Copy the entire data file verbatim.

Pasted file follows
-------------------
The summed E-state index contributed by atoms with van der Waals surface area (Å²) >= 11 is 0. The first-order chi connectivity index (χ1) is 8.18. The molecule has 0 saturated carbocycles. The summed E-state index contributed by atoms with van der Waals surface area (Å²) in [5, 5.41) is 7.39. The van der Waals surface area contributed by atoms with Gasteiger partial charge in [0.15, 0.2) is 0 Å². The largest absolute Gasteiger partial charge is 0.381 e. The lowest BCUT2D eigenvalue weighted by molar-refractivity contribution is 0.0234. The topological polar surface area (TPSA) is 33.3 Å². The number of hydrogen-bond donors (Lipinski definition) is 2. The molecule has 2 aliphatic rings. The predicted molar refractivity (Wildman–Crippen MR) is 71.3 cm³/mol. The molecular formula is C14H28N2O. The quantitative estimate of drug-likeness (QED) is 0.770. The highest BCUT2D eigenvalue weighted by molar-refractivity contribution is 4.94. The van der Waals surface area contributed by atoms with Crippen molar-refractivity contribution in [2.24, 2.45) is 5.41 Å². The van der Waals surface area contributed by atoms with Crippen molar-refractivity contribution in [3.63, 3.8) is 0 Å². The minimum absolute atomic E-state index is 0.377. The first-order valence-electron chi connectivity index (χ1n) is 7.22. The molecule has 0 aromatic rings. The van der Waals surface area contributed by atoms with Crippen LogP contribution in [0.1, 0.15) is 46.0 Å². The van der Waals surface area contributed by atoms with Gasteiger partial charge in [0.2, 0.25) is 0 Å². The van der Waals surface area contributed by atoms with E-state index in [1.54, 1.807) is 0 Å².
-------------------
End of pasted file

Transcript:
The summed E-state index contributed by atoms with van der Waals surface area (Å²) >= 11 is 0. The first-order chi connectivity index (χ1) is 8.18. The molecule has 0 saturated carbocycles. The summed E-state index contributed by atoms with van der Waals surface area (Å²) in [5, 5.41) is 7.39. The van der Waals surface area contributed by atoms with Gasteiger partial charge in [0.15, 0.2) is 0 Å². The largest absolute Gasteiger partial charge is 0.381 e. The lowest BCUT2D eigenvalue weighted by molar-refractivity contribution is 0.0234. The topological polar surface area (TPSA) is 33.3 Å². The number of hydrogen-bond donors (Lipinski definition) is 2. The molecule has 2 aliphatic rings. The predicted molar refractivity (Wildman–Crippen MR) is 71.3 cm³/mol. The molecular formula is C14H28N2O. The quantitative estimate of drug-likeness (QED) is 0.770. The highest BCUT2D eigenvalue weighted by molar-refractivity contribution is 4.94. The van der Waals surface area contributed by atoms with Crippen molar-refractivity contribution in [2.24, 2.45) is 5.41 Å². The van der Waals surface area contributed by atoms with Crippen molar-refractivity contribution in [3.63, 3.8) is 0 Å². The minimum absolute atomic E-state index is 0.377. The first-order valence-electron chi connectivity index (χ1n) is 7.22. The molecule has 0 aromatic rings. The van der Waals surface area contributed by atoms with Crippen LogP contribution in [0.1, 0.15) is 46.0 Å². The van der Waals surface area contributed by atoms with Gasteiger partial charge in [0.2, 0.25) is 0 Å². The van der Waals surface area contributed by atoms with E-state index in [1.54, 1.807) is 0 Å².